From:
a clever sheep <aard@aard.org>
Sent: 6/12/2001 10:07:24 AM
To:
gpsstash@yahoogroups.com
Cc:
Bcc:
Subject:

Re: [gpsstash] Tyrant Webmasters vs Truth


On Tue, Jun 12, 2001 at 05:45:26AM -0700, Dave Ulmer wrote:
>
> Well, I sure learned a lesson about the WWW, it is certainly a breeding
> ground for Tyrants and their Cronies. I wonder how this power of the

i tend to think of this as a 'feature' of the web rather than a 'bug'.

the thing is: no matter what you say or do on your web site, every person
on the planet is free to make their own and say and do whatever they want
on it.

i noticed Jeremy was trying to push the conversation away from the mailing
list and to his web forums some time ago which frustrated me. i do not
like web forums (purely aesthetic, i'm sure). i also do not like not
knowing who is 'moderating' my conversation - i'm much more inclined to
participate in a forum where there is no moderation (excepting to remove
illegal or improper (as in, software piracy) posts), or where i'm
very familiar with the moderator and know that my views won't be
censored simply because they dissent. but i digress.

the problem here is that geocaching is not represented widely enough on
the web. there is one 'de-facto' site which leaves way too much power to
one person (or group). you see these things happen (microsoft) in other
places in the computer world. it's not that microsoft intends to develop
an inferior product - there's just no competition to keep them trying to
lure people into using their product, or add innovation to it. it's the
same (sort-of) with geocaching - there's no reason for anyone to be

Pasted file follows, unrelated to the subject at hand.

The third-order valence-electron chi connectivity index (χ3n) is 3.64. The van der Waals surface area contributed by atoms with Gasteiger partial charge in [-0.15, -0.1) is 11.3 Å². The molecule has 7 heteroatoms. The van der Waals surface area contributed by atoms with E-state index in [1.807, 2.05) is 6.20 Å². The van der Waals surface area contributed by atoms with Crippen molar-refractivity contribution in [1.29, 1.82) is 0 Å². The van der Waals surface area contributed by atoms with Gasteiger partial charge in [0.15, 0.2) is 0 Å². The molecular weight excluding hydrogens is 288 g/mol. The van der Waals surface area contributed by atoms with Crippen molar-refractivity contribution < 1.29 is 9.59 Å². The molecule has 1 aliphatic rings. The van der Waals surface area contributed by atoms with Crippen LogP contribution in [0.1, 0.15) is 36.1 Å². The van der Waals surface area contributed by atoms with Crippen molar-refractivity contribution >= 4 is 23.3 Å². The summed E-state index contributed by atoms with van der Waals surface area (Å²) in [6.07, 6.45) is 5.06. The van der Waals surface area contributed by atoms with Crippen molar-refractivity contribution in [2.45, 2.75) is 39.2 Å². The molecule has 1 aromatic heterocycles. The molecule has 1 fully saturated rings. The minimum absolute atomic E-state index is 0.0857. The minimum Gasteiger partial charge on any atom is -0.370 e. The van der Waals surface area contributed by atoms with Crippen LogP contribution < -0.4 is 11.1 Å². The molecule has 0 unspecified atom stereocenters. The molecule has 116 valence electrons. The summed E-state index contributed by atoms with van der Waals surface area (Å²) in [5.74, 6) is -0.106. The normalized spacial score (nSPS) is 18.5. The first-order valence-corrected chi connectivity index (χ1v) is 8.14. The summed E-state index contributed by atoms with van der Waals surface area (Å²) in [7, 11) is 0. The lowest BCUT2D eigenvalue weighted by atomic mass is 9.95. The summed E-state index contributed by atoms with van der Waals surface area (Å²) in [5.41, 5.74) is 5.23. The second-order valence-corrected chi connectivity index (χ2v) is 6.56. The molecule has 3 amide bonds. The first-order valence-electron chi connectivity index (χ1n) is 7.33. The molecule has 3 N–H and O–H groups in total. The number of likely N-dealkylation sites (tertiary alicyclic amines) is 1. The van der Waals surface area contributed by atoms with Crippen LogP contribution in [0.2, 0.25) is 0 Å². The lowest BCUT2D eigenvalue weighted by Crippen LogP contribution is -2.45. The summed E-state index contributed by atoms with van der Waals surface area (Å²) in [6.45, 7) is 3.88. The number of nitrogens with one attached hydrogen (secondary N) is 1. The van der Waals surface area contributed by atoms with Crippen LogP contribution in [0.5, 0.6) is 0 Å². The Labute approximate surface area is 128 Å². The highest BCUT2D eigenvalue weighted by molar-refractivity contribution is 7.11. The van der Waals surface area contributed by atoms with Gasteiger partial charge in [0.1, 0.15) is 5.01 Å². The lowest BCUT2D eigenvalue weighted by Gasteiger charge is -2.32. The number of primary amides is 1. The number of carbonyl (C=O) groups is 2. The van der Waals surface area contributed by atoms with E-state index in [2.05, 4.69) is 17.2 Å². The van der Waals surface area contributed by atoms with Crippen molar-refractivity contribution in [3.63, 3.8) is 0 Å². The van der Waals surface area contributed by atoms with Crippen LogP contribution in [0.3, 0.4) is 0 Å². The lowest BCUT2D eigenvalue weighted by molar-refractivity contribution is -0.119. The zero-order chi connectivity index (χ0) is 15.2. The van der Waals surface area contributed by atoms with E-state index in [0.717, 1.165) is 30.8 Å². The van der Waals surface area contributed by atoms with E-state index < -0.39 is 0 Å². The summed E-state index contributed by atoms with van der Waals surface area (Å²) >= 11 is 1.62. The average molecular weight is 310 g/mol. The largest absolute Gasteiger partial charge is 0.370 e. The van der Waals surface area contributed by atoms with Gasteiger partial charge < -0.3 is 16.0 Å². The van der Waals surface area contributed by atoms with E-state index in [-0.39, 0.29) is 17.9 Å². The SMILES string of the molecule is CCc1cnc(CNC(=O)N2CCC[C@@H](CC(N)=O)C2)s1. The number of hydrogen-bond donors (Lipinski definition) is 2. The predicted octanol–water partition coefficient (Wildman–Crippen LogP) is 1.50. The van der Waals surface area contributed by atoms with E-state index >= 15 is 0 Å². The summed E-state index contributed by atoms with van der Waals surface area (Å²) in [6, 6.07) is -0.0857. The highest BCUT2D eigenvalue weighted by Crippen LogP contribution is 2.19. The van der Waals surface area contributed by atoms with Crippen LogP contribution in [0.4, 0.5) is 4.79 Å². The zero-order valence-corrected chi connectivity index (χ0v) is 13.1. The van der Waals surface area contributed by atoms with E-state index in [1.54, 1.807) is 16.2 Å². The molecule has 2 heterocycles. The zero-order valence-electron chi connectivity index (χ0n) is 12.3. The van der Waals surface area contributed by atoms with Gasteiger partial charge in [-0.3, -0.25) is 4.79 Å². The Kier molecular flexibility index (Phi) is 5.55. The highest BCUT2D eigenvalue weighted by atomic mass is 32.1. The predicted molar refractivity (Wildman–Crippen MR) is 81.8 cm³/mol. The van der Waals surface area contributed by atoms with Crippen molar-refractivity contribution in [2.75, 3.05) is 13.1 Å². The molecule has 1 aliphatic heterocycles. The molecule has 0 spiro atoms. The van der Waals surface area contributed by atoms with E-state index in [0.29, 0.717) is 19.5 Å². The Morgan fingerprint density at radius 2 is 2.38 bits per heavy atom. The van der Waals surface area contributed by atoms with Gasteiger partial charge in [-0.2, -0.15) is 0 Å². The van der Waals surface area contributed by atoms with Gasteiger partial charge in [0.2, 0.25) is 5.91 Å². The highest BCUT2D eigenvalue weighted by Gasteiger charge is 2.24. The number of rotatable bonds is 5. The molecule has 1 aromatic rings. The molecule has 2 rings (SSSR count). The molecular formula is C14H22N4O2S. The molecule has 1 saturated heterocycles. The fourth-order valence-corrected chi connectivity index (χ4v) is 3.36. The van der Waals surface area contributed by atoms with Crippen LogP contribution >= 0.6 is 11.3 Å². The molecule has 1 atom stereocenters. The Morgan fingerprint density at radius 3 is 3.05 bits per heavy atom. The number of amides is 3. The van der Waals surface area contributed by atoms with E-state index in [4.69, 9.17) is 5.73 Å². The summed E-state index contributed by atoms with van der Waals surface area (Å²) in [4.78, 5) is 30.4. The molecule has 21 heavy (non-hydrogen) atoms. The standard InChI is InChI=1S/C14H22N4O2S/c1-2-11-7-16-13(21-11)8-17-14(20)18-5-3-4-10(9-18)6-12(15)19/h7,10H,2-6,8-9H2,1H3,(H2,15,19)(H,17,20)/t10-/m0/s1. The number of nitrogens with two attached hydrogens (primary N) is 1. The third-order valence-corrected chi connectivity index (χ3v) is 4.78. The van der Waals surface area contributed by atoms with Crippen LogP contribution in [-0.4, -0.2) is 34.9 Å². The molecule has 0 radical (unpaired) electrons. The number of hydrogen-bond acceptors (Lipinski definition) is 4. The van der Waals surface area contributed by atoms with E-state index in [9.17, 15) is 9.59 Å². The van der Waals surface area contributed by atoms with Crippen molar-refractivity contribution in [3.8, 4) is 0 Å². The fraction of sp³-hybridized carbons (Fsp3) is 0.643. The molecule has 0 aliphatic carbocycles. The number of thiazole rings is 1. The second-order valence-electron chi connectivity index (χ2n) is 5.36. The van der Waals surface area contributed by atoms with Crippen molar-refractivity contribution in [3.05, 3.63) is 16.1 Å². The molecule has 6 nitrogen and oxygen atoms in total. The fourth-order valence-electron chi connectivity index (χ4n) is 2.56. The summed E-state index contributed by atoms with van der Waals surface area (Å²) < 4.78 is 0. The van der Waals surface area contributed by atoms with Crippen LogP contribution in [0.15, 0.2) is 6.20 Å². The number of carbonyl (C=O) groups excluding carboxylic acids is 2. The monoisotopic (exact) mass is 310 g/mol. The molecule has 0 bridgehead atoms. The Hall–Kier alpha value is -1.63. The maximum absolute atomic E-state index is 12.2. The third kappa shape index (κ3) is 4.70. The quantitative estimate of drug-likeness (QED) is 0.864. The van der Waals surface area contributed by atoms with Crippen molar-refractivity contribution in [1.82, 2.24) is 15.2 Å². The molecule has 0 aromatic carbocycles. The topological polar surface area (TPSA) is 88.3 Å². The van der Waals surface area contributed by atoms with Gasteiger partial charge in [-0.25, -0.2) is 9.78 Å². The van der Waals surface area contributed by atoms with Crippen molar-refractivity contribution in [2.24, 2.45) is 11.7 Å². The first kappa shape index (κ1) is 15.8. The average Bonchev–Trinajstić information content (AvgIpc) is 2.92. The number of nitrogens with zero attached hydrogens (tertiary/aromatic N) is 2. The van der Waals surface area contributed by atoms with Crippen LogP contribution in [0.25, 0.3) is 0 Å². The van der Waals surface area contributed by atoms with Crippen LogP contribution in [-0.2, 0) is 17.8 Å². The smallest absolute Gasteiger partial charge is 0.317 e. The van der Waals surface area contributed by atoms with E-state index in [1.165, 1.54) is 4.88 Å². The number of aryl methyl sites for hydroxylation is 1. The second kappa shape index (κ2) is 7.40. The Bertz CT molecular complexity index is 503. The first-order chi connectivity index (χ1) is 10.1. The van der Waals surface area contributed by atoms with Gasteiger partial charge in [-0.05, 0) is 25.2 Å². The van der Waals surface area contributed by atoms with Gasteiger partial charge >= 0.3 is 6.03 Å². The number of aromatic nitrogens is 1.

careful about censorship because basically there's one web site and that's
that. if you don't like that site, or the forums, you're pretty much
screwed, beacuse nobody has bothered creating a site that can compete
(probably because geocaching.com is so feature-rich, was obviously
time-consuming to put together, does have the prime domain name, and
obviously has all of the data). don't get me wrong, i really do like
geocaching.com a lot - even if the data isn't available how i'd like it to
be (csv, xml). it certainly is one of the more pleasant web sites to
visit. the issues that i have are largely with the way that geocaching is
architectured - and there will always be issues with that since it's a
volunteer game (and web site).

i'm not trying to vilify anyone here. i'm just advocating that
competition is healthy in the business world, and i think it would be
healthy here. after all, you are here, discussing geocaching (uncensored,
i might add), and this list is certainly competition to the web forums.

--
dreams and belief have gone; time, life itself goes on